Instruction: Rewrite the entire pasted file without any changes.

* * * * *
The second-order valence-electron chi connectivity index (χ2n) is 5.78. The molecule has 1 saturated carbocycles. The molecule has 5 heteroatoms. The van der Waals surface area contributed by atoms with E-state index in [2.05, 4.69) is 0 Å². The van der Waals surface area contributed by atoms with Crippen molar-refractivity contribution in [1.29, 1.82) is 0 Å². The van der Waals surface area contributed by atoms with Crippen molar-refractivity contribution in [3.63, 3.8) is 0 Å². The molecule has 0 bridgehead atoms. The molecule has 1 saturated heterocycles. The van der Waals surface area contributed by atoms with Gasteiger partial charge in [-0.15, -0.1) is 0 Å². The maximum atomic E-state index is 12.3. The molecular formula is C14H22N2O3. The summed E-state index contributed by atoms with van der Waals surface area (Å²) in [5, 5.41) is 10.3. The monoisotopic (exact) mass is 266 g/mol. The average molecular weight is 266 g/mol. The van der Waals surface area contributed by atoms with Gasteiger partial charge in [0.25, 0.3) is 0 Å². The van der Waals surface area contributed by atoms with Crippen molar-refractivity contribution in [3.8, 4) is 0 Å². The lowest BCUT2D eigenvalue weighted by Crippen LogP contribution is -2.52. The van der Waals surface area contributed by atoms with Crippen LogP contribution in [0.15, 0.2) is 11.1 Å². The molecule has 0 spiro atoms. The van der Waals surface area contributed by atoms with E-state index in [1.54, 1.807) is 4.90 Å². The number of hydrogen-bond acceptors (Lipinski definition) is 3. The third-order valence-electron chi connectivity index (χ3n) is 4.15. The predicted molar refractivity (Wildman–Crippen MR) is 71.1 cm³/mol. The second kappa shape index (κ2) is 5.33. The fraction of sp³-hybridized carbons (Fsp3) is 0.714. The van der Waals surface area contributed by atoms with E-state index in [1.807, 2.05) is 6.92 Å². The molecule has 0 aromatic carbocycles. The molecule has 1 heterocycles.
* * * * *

The second-order valence-electron chi connectivity index (χ2n) is 5.78. The molecule has 1 saturated carbocycles. The molecule has 5 heteroatoms. The van der Waals surface area contributed by atoms with E-state index in [2.05, 4.69) is 0 Å². The van der Waals surface area contributed by atoms with Crippen molar-refractivity contribution in [1.29, 1.82) is 0 Å². The van der Waals surface area contributed by atoms with Crippen molar-refractivity contribution in [3.63, 3.8) is 0 Å². The molecule has 0 bridgehead atoms. The molecule has 1 saturated heterocycles. The van der Waals surface area contributed by atoms with Gasteiger partial charge in [-0.15, -0.1) is 0 Å². The maximum atomic E-state index is 12.3. The molecular formula is C14H22N2O3. The summed E-state index contributed by atoms with van der Waals surface area (Å²) in [5, 5.41) is 10.3. The monoisotopic (exact) mass is 266 g/mol. The average molecular weight is 266 g/mol. The van der Waals surface area contributed by atoms with Gasteiger partial charge in [0.25, 0.3) is 0 Å². The van der Waals surface area contributed by atoms with Crippen molar-refractivity contribution in [3.8, 4) is 0 Å². The lowest BCUT2D eigenvalue weighted by Crippen LogP contribution is -2.52. The van der Waals surface area contributed by atoms with Crippen LogP contribution in [0.15, 0.2) is 11.1 Å². The molecule has 0 spiro atoms. The van der Waals surface area contributed by atoms with E-state index in [1.54, 1.807) is 4.90 Å². The number of hydrogen-bond acceptors (Lipinski definition) is 3. The third-order valence-electron chi connectivity index (χ3n) is 4.15. The predicted molar refractivity (Wildman–Crippen MR) is 71.1 cm³/mol. The second kappa shape index (κ2) is 5.33. The fraction of sp³-hybridized carbons (Fsp3) is 0.714. The van der Waals surface area contributed by atoms with E-state index in [1.807, 2.05) is 6.92 Å². The molecule has 0 aromatic carbocycles. The molecule has 1 heterocycles.